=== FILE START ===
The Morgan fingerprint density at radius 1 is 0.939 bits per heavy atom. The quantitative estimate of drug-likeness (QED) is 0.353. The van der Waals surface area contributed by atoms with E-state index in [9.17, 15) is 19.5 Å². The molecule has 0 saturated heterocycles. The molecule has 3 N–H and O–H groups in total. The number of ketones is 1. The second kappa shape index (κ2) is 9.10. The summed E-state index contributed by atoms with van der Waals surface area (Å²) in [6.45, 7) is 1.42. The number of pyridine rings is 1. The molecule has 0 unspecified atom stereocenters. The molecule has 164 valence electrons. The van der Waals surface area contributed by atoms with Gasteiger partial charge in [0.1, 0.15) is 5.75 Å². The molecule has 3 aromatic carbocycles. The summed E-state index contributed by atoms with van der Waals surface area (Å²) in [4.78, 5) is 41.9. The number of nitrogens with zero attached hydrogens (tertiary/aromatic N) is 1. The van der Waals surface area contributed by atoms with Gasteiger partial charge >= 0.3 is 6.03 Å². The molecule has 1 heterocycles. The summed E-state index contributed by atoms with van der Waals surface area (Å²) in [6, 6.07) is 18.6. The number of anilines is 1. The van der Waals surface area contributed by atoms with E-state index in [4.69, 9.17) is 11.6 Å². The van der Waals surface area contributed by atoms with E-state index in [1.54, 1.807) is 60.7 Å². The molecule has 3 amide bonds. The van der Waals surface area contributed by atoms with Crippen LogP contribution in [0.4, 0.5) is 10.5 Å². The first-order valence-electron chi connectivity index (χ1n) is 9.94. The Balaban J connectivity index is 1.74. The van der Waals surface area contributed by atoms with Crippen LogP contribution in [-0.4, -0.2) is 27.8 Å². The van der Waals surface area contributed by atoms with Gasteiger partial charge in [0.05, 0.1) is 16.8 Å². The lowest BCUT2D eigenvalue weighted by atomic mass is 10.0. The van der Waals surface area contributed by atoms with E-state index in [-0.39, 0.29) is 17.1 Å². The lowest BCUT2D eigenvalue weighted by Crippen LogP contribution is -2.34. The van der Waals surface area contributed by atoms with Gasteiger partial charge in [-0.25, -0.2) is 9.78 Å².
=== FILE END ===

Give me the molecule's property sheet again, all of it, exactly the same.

The Morgan fingerprint density at radius 1 is 0.939 bits per heavy atom. The quantitative estimate of drug-likeness (QED) is 0.353. The van der Waals surface area contributed by atoms with E-state index in [9.17, 15) is 19.5 Å². The molecule has 0 saturated heterocycles. The molecule has 3 N–H and O–H groups in total. The number of ketones is 1. The second kappa shape index (κ2) is 9.10. The summed E-state index contributed by atoms with van der Waals surface area (Å²) in [6.45, 7) is 1.42. The number of pyridine rings is 1. The molecule has 0 unspecified atom stereocenters. The molecule has 164 valence electrons. The van der Waals surface area contributed by atoms with Gasteiger partial charge in [0.1, 0.15) is 5.75 Å². The molecule has 3 aromatic carbocycles. The summed E-state index contributed by atoms with van der Waals surface area (Å²) in [4.78, 5) is 41.9. The number of nitrogens with zero attached hydrogens (tertiary/aromatic N) is 1. The van der Waals surface area contributed by atoms with Gasteiger partial charge >= 0.3 is 6.03 Å². The molecule has 1 heterocycles. The summed E-state index contributed by atoms with van der Waals surface area (Å²) in [6, 6.07) is 18.6. The number of anilines is 1. The van der Waals surface area contributed by atoms with E-state index in [4.69, 9.17) is 11.6 Å². The van der Waals surface area contributed by atoms with E-state index in [1.54, 1.807) is 60.7 Å². The molecule has 3 amide bonds. The van der Waals surface area contributed by atoms with Crippen LogP contribution in [0.4, 0.5) is 10.5 Å². The first-order valence-electron chi connectivity index (χ1n) is 9.94. The Balaban J connectivity index is 1.74. The van der Waals surface area contributed by atoms with Crippen LogP contribution in [-0.4, -0.2) is 27.8 Å². The van der Waals surface area contributed by atoms with Gasteiger partial charge in [0.05, 0.1) is 16.8 Å². The lowest BCUT2D eigenvalue weighted by atomic mass is 10.0. The van der Waals surface area contributed by atoms with E-state index in [-0.39, 0.29) is 17.1 Å². The lowest BCUT2D eigenvalue weighted by Crippen LogP contribution is -2.34. The van der Waals surface area contributed by atoms with Gasteiger partial charge in [-0.25, -0.2) is 9.78 Å².